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12 July 2019 Feasibility of a non-redundant pupil mask for in-flight wavelength measurements
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Proceedings Volume 11180, International Conference on Space Optics — ICSO 2018; 111806A (2019)
Event: International Conference on Space Optics - ICSO 2018, 2018, Chania, Greece
The study of sparse aperture masking as a mean to extract spectral information is a relatively little investigated content. However, despite the loss of throughput that comes with this technique, it allows one to benefit from the many advantages brought by interferometry, without the need of complex phase-controlled systems.
In this paper, we analyse the potential of non-redundant aperture masking for spectral measurements, highlighting its capabilities both as a tool for precise single-wavelength metrology, and as alternative to low resolution spectrographs.
Although here presented as a general introduction, this technique is suitable for a large number of potential applications, ranging from compact cube-sat missions for the analysis of bright sources, to large-dish space telescopes where the increased sensitivity allows one to study fainter targets.



Sparse aperture masking (SAM) has been successfully employed in many space and ground-based optical instruments (e.g. [1]), where it can be embedded in a relatively straightforward way due to its inherent compactness, allowing a number of interferometric techniques to be exploited in a relatively inexpensive way. A prominent example is given by NIRISS, the near-IR instrument on board the James Webb Space Telescope, where a non-redundant array of apertures can be used to both co-phase the primary’s mirror segments [2] and carry out high contrast imaging measurements of astronomical objects at a λ/2D angular resolution. In addition, the absence of atmospheric distortions means that fringe phase and amplitude can be easily measured in the interferogram produced by this pupil mask. Despite its success as an interferometric imaging tool, the possibility of extracting spectral information from SAM measurements has been less investigated so far. This is due to the low throughput that is characteristic of this masking technique, which makes detecting and separating individual spectral features more challenging. An alternative is pupil re-mapping [3] that is however, more difficult to implement compared to pupil-masking.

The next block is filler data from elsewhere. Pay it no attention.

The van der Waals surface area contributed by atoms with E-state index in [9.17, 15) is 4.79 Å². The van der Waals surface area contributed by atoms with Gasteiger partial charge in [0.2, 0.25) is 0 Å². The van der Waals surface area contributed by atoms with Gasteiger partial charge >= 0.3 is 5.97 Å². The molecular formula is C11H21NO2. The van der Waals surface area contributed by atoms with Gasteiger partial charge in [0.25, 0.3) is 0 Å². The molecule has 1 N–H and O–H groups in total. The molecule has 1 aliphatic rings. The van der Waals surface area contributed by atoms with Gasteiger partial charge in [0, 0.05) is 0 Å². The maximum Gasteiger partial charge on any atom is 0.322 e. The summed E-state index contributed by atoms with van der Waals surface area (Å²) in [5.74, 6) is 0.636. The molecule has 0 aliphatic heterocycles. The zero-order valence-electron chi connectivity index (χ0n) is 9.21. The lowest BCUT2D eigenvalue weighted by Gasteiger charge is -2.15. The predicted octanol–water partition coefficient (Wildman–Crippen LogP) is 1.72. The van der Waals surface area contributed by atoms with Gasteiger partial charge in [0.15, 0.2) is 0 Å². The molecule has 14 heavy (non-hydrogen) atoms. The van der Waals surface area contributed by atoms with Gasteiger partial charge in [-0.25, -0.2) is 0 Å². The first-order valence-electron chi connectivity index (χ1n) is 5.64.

In this paper we analyse how SAM can be exploited from a spectral point of view, highlighting its potential both as internal metrology reference, as well as tool for surveying specific low-resolution spectral features of unresolved point sources. By coupling the ability of a non-redundant mask to sample specific spatial frequencies with the λ/B dependency of the spectrum, SAM can become particularly useful in carrying out repeated measurements for variability studies. In addition, as this information would be obtained directly at the instrument’s focal plane, it becomes straightforward to take advantage of the Fourier power theorem to compensate for the loss in intensity. The simplicity of its implementation, allows also for easier hardware requirements and can virtually be included at zero costs within more complex systems with an accessible pupil.